We got home from shopping before Brian was home from the school and everything was stowed away by the time he walked in. We shared a meatloaf meal with mashed potatoes and green beans and some home baked fresh rolls slathered in butter. Brian asked when I had learned to cook so well and I smirked at him and reminded him that I had grown up in a family of 8 kids with parents who worked alternating shifts for most of the time we were were growing up. I also reminded him that two of us would cook and two of us would clean up after. I must have hit a nerve, even if it wasn't my intention to do so, because once dessert was over he asked Mike to help him clean up after us and he told me and Bobby to go warm up the TV and they'd be in shortly to join us. He also told us we'd switch kitchen duty the next week. While we were waiting for them to finish, Bobby and I were watching the news and during it, I vaguely remember hearing that the next night's lottery was expected to grow from the estimated 200 million it was at today. What I really was waiting to hear was the weather forecast for the weekend, as I was getting a little weary of all the snow we'd been getting so far this winter and I wanted a nice clear day for when the family descended on us on Sunday…...OH, MY GOD!!! I forgot to tell everyone about Mike! And the fact that one of the town's policemen had stopped by and left us another sealed manilla envelope from family court! I hadn't even told Brian yet. I rushed to do that, letting him be the one to open this one and he had that huge sappy grin on his face as he read the decree out loud to us all and we had a round of hugs before I told Brian we had calls to make. Well, we certainly surprised everyone with this latest call to our families and our closest friends, David and John.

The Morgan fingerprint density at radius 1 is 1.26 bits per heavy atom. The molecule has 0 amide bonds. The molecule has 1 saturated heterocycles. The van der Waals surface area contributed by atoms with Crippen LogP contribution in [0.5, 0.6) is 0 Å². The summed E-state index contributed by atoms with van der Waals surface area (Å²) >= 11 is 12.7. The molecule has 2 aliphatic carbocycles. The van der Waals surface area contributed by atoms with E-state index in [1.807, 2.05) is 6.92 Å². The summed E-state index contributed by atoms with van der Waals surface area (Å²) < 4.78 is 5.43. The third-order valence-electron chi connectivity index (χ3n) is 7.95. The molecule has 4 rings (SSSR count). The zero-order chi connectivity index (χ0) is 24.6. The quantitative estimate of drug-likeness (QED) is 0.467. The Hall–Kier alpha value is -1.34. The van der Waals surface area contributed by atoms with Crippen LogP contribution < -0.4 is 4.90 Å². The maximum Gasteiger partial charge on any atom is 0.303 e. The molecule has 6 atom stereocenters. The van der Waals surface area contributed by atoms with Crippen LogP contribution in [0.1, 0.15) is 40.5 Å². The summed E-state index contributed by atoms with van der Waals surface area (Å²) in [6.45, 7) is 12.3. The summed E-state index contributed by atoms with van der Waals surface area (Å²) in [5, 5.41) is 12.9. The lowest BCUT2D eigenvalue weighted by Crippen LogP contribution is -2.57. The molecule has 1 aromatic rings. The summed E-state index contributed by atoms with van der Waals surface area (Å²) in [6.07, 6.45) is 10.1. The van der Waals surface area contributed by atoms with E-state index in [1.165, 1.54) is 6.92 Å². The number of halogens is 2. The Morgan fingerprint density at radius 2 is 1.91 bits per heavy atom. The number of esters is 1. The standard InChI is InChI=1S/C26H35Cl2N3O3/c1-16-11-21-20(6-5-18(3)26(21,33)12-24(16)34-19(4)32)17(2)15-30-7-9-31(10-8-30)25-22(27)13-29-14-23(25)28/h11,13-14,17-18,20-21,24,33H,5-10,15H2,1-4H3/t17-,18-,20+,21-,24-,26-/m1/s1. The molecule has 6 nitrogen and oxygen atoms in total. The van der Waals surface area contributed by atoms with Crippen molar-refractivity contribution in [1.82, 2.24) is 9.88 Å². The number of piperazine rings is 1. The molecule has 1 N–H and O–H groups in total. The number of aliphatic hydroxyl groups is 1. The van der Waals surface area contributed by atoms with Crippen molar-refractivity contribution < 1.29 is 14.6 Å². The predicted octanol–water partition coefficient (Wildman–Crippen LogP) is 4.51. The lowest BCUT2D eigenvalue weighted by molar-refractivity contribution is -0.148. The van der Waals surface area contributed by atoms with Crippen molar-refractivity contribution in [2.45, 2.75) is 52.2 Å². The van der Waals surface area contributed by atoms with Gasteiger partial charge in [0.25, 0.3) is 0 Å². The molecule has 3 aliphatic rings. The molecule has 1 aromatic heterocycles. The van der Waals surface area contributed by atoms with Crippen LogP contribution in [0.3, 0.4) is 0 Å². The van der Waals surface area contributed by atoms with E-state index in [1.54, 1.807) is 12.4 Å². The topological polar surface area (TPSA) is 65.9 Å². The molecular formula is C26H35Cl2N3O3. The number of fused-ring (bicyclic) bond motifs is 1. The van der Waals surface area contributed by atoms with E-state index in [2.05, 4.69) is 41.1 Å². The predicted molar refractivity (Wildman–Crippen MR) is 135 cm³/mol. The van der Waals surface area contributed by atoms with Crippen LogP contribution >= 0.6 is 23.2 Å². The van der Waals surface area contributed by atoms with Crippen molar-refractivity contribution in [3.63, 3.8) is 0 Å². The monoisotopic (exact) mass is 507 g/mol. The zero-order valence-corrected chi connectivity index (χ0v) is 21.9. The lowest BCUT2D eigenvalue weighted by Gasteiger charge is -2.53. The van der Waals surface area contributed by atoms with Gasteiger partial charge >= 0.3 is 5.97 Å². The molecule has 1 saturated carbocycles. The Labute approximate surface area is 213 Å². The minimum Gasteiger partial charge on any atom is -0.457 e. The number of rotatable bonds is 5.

They were thrilled for us and so happy the boys were well and happy in our home. Everyone was anxious to meet them on Sunday and we got the impression there was more news to come from my family as well.
Saturday, late in the morning the retired teacher, Mr. Lewis, and his soon to be unemployed farm hand, Benjamin Cartwright, arrived. Introductions were made all around, including the boys, who were too young and too new at the school to have been in any of Mr. Lewis' classes. Mr. Lewis asked if this wasn't the farm that had belonged to Mrs. Flynn's brothers. We told him it was, and she had offered it to us just before the start of term. Apparently, Ben, as he asked us to call him, used to fill in at this farm many years ago, before he started working for Mr. Lewis and his family. They looked first at the barn and then the chicken coop and Ben said that the barn was in very good condition and would only need hay for the floor of the stalls and for the dogs to sleep on. The tack room was as clean as the rest of the barn and he said there were plenty of wall pegs and saddle trestles for the equipment. Bobby piped up and asked if he was going to teach us all how to ride and Ben chuckled and said he'd be happy to. He had a lot of knowledge and was happy to share it. The chicken coop was in good shape and he thought that if we got a roll of wire fencing he could get the job done by Tuesday afternoon, if he started Monday morning and we didn't have another heavy snowfall.